4. Try not to criticize. Instead of saying, "Don't use your sleeve to wipe your mouth," simply hand him a napkin. He'll get the hint. Also, look for instances where he behaved as you taught him, and let him know you noticed. "It was wonderful the way you used your napkin at the restaurant last night to protect your clothes."
5. Kids love to be kids. Allow silly time at home for such things as eating with fingers or making a milk mustache. Just preface it with the fact that although this is okay right now, since we're home, it isn't appropriate behavior at a friend's house or in public.
What about you? Any challenges, tips, or funny stories to share about manners… or a lack thereof?View Thread
When people are asked what their favorite childhood memories are, many of those memories have to do with holiday traditions. Family traditions can strengthen family ties. Maintaining these traditions and rituals can also enhance a child's sense of family, security, values, and emotional well-being.
My favorite holiday is Thanksgiving. Around 100 members of my family (Yes, 100!) gather each year to celebrate, sing songs, play football, and eat. I have fond memories of this amazing day from as far back as I can remember. I love that my boys are already looking forward to seeing their cousins, grandparents, and great-grandparents, who travel from near and far for our Thanksgiving Day extravaganza.
Families today are busier than ever. Often there are in-laws and extended family members to visit on the holidays, as well. So how have we preserved our family tradition throughout the years? Organization and dedication have been key. Start planning early. Figure out the venue and the menu. Plan activities to make the day extra special. If your family is as large as mine, have relatives sign-up for different responsibilities as far in advance as possible. My relatives sign up months in advance for turkey, vegetables, desserts, and anything else they want to prepare for holiday feasting. We also have set-up, clean-up, and kitchen committees. It's not easy. But it's well worth it to share this wonderful family tradition with our children and our children's children.
What holiday traditions are important to your family? How do you plan to preserve these special traditions for years to come?View Thread
As a pediatrician, I talk about bath safety from day one. Never leave a child alone in the bath -- not even for a moment. In the time it takes to answer the phone or grab a towel, a child can quickly and quietly slip and drown in just a few inches of water.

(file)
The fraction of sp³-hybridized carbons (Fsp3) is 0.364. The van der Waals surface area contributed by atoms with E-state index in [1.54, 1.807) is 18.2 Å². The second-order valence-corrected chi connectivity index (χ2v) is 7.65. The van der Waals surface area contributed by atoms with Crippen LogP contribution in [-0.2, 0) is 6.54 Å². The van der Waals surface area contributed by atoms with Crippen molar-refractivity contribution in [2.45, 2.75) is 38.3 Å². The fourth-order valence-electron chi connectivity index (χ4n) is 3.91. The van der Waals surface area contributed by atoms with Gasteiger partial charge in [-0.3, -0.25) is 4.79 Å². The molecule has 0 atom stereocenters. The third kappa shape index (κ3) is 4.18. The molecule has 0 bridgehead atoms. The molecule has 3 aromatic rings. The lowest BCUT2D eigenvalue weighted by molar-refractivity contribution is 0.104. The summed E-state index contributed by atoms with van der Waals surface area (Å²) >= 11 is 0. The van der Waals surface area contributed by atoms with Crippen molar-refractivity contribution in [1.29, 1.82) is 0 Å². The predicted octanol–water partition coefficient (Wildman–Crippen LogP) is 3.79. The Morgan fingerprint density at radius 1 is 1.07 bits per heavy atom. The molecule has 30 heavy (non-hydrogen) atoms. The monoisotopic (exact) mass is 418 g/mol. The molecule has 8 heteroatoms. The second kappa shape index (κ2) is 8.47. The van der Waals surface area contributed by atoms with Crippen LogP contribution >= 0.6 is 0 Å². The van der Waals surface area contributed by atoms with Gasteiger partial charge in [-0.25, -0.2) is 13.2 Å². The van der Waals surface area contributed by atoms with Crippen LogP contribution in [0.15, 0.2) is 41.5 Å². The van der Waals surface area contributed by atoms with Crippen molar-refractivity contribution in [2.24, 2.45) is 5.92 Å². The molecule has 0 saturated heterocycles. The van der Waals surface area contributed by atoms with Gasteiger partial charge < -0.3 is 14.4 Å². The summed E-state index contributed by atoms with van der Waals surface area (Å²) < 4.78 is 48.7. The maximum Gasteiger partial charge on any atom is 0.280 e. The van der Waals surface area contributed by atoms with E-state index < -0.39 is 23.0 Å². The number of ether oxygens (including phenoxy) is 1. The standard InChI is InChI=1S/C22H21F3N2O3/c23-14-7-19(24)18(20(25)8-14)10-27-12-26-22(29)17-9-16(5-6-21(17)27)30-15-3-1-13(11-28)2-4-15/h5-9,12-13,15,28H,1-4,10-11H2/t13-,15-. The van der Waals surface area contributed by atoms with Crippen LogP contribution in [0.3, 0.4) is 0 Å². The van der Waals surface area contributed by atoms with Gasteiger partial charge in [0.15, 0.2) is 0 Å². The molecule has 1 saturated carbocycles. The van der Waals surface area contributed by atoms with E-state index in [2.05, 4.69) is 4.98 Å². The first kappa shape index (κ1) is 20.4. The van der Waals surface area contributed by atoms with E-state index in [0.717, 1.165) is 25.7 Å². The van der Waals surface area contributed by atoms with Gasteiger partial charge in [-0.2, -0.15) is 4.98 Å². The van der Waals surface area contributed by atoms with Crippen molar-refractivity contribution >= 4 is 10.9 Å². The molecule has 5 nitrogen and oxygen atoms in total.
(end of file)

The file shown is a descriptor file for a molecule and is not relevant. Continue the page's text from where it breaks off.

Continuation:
Your toddler or preschooler can begin learning to wash herself with your assistance and close supervision. Place some liquid soap on a washcloth and show her how to wash her body. To rinse away shampoo, teach her to close her eyes and mouth as you count from 1 to 3 and pour the water over her head. If she is afraid to get water in her eyes, have her bend her head back and use a pitcher to pour the water over her hair. Don't forget to sing songs and play games to make bath time fun.
Generally speaking, at about age 6 a child is mature and coordinated enough to wash her body and hair without help. I strongly believe that you should still stay close by to make sure that she is playing safely in the tub, that she does not turn the hot water on, and that she is washing properly. She may also still need your help with hair washing.
Around age 8 or 9, once she has demonstrated that she is mature enough, you may allow her some bathroom privacy or leave the room altogether. It is always a good idea to have a bath mat or bath stickers on the floor of the bath or shower to make it less slippery. Let her know you will periodically check on her to make sure she's OK. Leave the door open and stay close so you can hear if she calls you.
At what age are you letting your child bathe alone?
I just found out that October is "Organize Your Medical Information" month. What a great idea. Do you remember when your child's last whooping cough vaccine was, what medication he takes when he wheezes or which of your three children has a heart murmur?
The health of your family is important -- and that alone is enough reason to get organized. Whether you have one child or many, it's your job as a parent to keep them healthy and safe. Keeping track of critical medical information can make that job easier and prevent mistakes. Here are steps to organize your child's medical information:
1. Get a folder for each child. Label it clearly.
2. Keep birth documents, vaccine records, doctor visits, lab tests and specialist visits in the folder. Anything you bring home from a doctor's visit should go inside.